There is a nationwide group with city chapters called USA Dance, whose purpose is to encourage social dancing. The city chapters hold social dances and can help new dancers find group lessons, individual instruction and opportunities to dance Ballroom, Argentine Tango, West Coast Swing and Shag for any North Carolina exiles. Social dancers are generally very welcoming and eager to recruit new dancers. USA Dance is a good starting place to learn about the dance community in your area. Although it takes some time to master dancing, It quickly becomes addictive and so much fun. Come dance with us!

Great show but needed to share concern for the senior population living well with arthritis. I am a certified TAi Chi for Arthritis instructor and appreciate the support for tai chi exercise. What about having Dr. Paul Lam with the Tai Chi Health Institue as a guest or maybe I missed him. Thanks again for supporting tai chi.

Ballroom dance / dance-sport is sport, culture, education and very important physical and mental health program. The entertainment is only the last one, what usually the people knows about the dance.
The ballroom dance is good for every ages – for different reasons, but for the kids and the seniors are much more important.
For the kids: the concentration improve a lot – and pasture, balance , coordination as well.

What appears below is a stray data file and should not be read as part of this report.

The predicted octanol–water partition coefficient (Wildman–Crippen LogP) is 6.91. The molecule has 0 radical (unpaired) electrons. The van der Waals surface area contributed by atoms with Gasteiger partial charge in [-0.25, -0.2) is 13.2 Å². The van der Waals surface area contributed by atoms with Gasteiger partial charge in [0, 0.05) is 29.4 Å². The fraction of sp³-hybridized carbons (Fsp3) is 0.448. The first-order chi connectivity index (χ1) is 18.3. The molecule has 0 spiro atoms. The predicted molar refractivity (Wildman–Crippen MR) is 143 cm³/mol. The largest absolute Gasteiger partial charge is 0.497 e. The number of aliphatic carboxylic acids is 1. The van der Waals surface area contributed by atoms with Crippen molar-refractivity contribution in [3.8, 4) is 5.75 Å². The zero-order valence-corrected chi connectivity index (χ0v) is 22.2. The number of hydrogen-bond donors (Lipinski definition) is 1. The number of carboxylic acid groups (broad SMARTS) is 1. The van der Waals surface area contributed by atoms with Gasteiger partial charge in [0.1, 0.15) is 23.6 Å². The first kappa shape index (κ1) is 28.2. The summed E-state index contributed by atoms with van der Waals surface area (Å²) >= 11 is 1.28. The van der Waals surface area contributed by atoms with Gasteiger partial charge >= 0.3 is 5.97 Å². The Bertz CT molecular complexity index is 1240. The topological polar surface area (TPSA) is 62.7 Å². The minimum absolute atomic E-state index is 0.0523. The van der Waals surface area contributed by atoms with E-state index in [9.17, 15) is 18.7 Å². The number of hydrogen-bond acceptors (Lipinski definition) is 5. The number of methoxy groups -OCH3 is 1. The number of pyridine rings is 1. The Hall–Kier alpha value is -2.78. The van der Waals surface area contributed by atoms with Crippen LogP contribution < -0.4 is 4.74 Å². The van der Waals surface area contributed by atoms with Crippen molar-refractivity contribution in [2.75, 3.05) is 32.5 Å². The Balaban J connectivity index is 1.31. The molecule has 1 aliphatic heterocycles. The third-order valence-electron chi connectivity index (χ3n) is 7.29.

For the seniors: the serotonin level – hormone of the brain – is coming back after 4 hours of ballroom dance/week, and pasture, balance !!!!! coordination are very important for this age as well.
The dance helps a lot for the stress problem, depression, blood presser problem, mussels, joints, … and so many more…
I did have a lecture in a Dance Science Congress: Real benefit of ballroom dance
I have 50 years ballroom dance practice… / but ” I’m always 35 !” This is the dancer age ! ?
I’m a dancer, teacher / with degree / professional dance sport coach, adjudicator

Great show. I am a breast cancer survivor having had a double masectomy 8 months ago and live in Erie where the snow makes it difficult to get out and walk. I have been using an exercise trampoline for 30 minutes several days a week and have found it to be very beneficial.

It’s a shame that this worthy topic begins with a sentence such as “Our technology has lured many of us …” Technology does NOTHING, so let’s put the responsibility where it belongs: on us, since we choose to use it as tool, crutch, or drug.

Please explain what exercising has to do with fighting inflammation?

Sure. Here’s a link to one study: